I have a history of PCOS, hypothyroidism, and insulin resistance. How to treat the symptoms associated with them?

Q. How to treat PCOS, hypothyroidism, and insulin resistance symptoms in a 37-year-old female?

Answered by
Dr. Shaikh Sadaf
and medically reviewed by iCliniq medical review team.
This is a premium question & answer published on Sep 18, 2022 and last reviewed on: Sep 29, 2022

Hi doctor,

I am a 37-year-old woman who is 5.6 feet tall and 132 lbs in weight. I was diagnosed with PCOS when I was 14-years-old. Two years ago, I was diagnosed with insulin resistance and hypothyroidism, for which I am taking T4 50 μmg. Now, I feel constant bloating, and my abdomen is distended. I have cramps in my thighs and buttocks. In addition, I have hair loss also. Two months ago, I contracted a ringworm infection, and the hair loss is more intense now. I also contracted COVID at the beginning of this year which worsened my hypothyroidism.

Can you please help me resolve my symptoms?



Welcome to icliniq.com.

I went through your query and understood your concern.

Fortunately, your hormone levels are within the normal ranges, and the symptoms you mentioned suggest food sensitivity and are likely due to gluten. So I suggest you avoid bread, wheat, oats, and barley for six months and then observe your symptoms over this period. The cramps are suggestive of magnesium and vitamin D deficiency. So I suggest you follow the instructions mentioned below,

1. Start taking tablet Magnesium glycinate (dietary supplement) 200 mg once daily for three months but do not take it along with your thyroid medicines.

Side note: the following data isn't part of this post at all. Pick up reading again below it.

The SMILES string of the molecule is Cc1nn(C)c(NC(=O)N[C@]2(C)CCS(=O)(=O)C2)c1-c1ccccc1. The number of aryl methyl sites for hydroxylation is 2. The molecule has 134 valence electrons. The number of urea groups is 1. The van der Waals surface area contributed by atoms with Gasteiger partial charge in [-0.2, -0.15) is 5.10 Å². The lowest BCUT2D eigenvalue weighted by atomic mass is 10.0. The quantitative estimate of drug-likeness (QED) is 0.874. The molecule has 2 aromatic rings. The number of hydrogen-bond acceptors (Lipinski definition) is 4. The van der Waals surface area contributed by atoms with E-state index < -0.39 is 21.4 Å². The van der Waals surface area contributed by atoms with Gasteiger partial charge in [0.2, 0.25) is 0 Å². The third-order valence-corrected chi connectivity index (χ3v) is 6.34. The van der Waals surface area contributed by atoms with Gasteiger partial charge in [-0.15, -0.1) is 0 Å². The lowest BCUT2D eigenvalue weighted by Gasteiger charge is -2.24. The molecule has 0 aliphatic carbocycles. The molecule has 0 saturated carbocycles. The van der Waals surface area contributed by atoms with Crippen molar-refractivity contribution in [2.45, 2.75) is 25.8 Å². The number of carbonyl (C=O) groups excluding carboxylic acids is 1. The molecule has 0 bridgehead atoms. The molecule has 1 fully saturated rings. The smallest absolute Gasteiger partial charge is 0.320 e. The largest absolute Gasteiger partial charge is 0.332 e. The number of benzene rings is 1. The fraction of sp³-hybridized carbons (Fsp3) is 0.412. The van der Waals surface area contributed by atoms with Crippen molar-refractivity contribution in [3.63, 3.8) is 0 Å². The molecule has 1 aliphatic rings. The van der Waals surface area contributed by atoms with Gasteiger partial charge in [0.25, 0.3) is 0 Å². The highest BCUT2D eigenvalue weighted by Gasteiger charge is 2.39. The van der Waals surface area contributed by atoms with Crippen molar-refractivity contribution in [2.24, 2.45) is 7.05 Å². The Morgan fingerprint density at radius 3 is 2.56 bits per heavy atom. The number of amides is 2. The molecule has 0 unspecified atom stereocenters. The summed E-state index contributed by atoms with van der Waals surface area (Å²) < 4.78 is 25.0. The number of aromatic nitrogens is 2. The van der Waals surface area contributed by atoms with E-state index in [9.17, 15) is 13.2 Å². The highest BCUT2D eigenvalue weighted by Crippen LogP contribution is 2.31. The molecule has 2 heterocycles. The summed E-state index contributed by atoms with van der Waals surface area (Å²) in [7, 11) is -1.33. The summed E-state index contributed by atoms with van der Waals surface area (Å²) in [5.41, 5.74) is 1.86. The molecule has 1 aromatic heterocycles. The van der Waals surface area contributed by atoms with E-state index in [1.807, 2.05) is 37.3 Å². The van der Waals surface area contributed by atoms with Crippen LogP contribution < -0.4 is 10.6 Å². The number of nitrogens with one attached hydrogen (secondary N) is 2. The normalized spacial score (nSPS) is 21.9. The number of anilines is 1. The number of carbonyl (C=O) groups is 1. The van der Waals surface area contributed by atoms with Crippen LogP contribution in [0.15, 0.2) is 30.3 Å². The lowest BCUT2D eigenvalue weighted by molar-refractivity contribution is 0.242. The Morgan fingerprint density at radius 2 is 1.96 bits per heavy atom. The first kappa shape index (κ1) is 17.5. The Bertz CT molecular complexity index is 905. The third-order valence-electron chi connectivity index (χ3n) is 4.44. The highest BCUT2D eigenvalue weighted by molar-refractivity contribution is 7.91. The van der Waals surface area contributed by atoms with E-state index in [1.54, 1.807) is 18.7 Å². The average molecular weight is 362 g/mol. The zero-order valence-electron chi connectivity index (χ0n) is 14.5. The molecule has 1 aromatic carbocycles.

2. Take a tablet of Vitamin D 5000 IU (International Units) once in three days for three months.

3. Take tablet Vitamin B complex such as Neurobion forte twice daily.

Kindly consult a specialist, talk with them and take the medications with their consent.

Kindly follow up again for a review after three months.

Take care.

Hello doctor,

Thank you for your reply.

I do not have cramps, as you mention. I only have abdominal bloating. Is that what you meant? Also, I cannot stop taking T4 thyroid hormone because I did it once for a month, and I did not feel well after that. However, if I have to do it, what countermeasures should I take when the TSH exceeds? And, what can I do about insulin resistance?

Please help me.



Welcome back to icliniq.com.

Yes, you mentioned, there are cramps in the thighs and bloating in the abdomen. And, when TSH (thyroid stimulating hormone) levels exceed their normal limit, I suggest you contact a doctor immediately; you cannot do anything on your own. And regarding insulin resistance, intermittent fasting can be beneficial.

I hope this was helpful.

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